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Remarkable Leadership with Kevin

Kevin Eikenberry
Chief Potential Officer
The Kevin Eikenberry Group

Kevin Eikenberry is a world renowned leadership expert, a two-time bestselling author, speaker, consultant, trainer, coach, leader, learner, husband and father (not necessarily in that order). He is the Chief Potential Officer of The Kevin Eikenberry Group, a leadership and learning consulting company that has been helping organizations, teams and individuals reach their potential since 1993. Kevin’s specialties include leadership, teams and teamwork, organizational culture, facilitating change, organizational learning and more. He has worked with Fortune 500 companies, small firms, universities, government agencies, hospitals, and more. His client list includes the American Red Cross, A & W Canada, Chevron Phillips Chemical Company, John Deere, Purdue University, Sears Canada, Shell, Southwest Airlines, the U.S. Marine Corps, U.S. Mint, Verizon and many more.

Kevin writes two email-based publications: Unleashing Your Remarkable Potential, a weekly publication read by more than 22,000 worldwide, to assist organizations and individuals in turning their potential into desired results; and Leadership Updates, sent several times each week. In addition, his Leadership and Learning Blog has been recognized on several occasions as one of the best leadership blogs in the world.

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We as leaders make a big mistake sometimes, and when we fall prey to this mistake it spreads throughout our organization. I’m going to tell you what this mistake is, why it happens and how to fix it, in less than 400 words. Are you ready?

Yes, there are many times when coaching needs to be a formal sit down, with clear expectations, and planning. But effective coaching can also be a clear, quick conversation that is heard, understood and acted on.

The feedback I give you is about something you did. It isn’t about me at all, is it? Not so fast, my friend.

I’m writing this on December 19th, and I believe the only way to prepare for your most successful next year starts now. Don’t worry — the lessons I’m suggesting will apply at any time; my point is you can’t expect a few minutes spent before the ball drops in Times Square (or you leave the office for the year) to set the start for your best year ever.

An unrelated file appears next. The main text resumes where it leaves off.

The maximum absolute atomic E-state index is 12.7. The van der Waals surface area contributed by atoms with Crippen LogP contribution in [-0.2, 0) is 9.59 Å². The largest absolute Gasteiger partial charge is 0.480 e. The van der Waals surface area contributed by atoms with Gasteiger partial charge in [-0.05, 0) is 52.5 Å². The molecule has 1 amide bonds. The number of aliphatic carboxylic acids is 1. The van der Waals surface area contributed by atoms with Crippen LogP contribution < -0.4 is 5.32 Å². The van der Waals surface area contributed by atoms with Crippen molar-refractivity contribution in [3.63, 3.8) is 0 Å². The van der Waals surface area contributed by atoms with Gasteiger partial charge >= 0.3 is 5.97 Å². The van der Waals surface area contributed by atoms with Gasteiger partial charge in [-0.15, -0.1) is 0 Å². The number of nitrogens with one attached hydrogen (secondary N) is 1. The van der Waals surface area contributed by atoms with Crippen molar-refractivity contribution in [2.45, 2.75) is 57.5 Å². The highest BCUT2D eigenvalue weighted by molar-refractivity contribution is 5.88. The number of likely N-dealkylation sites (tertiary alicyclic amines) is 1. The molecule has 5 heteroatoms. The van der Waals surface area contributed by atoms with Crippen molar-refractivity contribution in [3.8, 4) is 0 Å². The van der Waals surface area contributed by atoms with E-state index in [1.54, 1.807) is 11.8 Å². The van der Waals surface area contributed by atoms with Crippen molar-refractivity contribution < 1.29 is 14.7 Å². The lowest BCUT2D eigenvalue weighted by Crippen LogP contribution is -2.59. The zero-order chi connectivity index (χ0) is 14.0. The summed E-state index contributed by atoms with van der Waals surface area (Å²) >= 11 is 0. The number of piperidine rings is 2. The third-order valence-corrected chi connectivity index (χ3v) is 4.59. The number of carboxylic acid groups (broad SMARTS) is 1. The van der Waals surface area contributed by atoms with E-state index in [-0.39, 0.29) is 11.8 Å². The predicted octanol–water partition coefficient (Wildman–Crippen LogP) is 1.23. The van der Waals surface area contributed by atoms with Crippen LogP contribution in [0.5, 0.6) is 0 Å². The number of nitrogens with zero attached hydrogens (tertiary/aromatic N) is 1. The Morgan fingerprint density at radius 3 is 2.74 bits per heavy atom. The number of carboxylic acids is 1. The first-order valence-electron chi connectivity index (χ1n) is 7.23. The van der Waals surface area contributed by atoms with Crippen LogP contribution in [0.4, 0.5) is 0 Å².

Perhaps the most viral video on YouTube this week is a Santa Surprise put together by WestJet, a Canadian airline. I’d like to highlight a deeper and more lasting leadership lesson the video provides.

Over the years, I’ve come to believe and have told many groups that feedback often says as much about us as it does the performance we are giving feedback about. Even if you wouldn’t go quite that far, it is safe to say that it is difficult/impossible for our feedback not to be, at least in part, about us. This fact is something we must deal with as coaches.

I don’t often (OK, basically never) write about politics or the political system, except to look for lessons we can learn from what our leaders are doing (or not doing). That’s where this piece will end, but first, a bit of a rant. Why can’t our Congress and our president get along? I mean, we have serious issues facing us as a nation and they just keep kicking issues further out on the calendar like a little boy kicks a dented can down the sidewalk.

Last week, I wrote about a dialogue disaster, and this week I want to talk more about dialogue because it is such an important way to communicate with others.

It happens everywhere I go — and it does to you too — if you notice (and aren’t doing it yourself) … Last winter I was at my daughter’s first middle school swim meet, and I was appalled. Not by the contestants, actually I was inspired by their performances, support for each other and more, but that is for another time. I was appalled by the spectators.

This is a blog about leadership, so I want to use recent events to help us see some truths about leadership, not take a political side or further an agenda. I see three specific and immediate things for us to learn as leaders from the launch and failures of the healthcare.gov website.
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